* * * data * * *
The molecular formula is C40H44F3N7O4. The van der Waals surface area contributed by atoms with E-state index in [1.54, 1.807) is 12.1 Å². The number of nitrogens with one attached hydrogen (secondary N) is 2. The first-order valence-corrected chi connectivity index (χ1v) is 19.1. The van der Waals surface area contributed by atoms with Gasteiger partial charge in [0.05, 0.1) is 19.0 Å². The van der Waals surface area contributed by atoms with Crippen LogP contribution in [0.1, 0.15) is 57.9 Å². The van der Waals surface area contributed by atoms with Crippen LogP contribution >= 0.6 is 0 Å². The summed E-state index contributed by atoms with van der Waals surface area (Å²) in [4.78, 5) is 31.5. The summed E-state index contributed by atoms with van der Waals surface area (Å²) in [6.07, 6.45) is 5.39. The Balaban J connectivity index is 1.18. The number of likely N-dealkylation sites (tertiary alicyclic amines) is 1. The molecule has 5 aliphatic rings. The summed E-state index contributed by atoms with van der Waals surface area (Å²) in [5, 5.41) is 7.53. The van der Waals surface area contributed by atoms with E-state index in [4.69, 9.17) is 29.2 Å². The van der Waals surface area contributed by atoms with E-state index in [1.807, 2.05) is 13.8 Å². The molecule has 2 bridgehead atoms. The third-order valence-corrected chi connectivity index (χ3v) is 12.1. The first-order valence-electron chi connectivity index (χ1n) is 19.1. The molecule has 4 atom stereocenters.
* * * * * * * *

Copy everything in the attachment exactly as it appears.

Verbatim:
The molecular formula is C40H44F3N7O4. The van der Waals surface area contributed by atoms with E-state index in [1.54, 1.807) is 12.1 Å². The number of nitrogens with one attached hydrogen (secondary N) is 2. The first-order valence-corrected chi connectivity index (χ1v) is 19.1. The van der Waals surface area contributed by atoms with Gasteiger partial charge in [0.05, 0.1) is 19.0 Å². The van der Waals surface area contributed by atoms with Crippen LogP contribution in [0.1, 0.15) is 57.9 Å². The van der Waals surface area contributed by atoms with Crippen LogP contribution >= 0.6 is 0 Å². The summed E-state index contributed by atoms with van der Waals surface area (Å²) in [4.78, 5) is 31.5. The summed E-state index contributed by atoms with van der Waals surface area (Å²) in [6.07, 6.45) is 5.39. The Balaban J connectivity index is 1.18. The number of likely N-dealkylation sites (tertiary alicyclic amines) is 1. The molecule has 5 aliphatic rings. The summed E-state index contributed by atoms with van der Waals surface area (Å²) in [5, 5.41) is 7.53. The van der Waals surface area contributed by atoms with E-state index in [4.69, 9.17) is 29.2 Å². The van der Waals surface area contributed by atoms with E-state index in [1.807, 2.05) is 13.8 Å². The molecule has 2 bridgehead atoms. The third-order valence-corrected chi connectivity index (χ3v) is 12.1. The first-order valence-electron chi connectivity index (χ1n) is 19.1. The molecule has 4 atom stereocenters.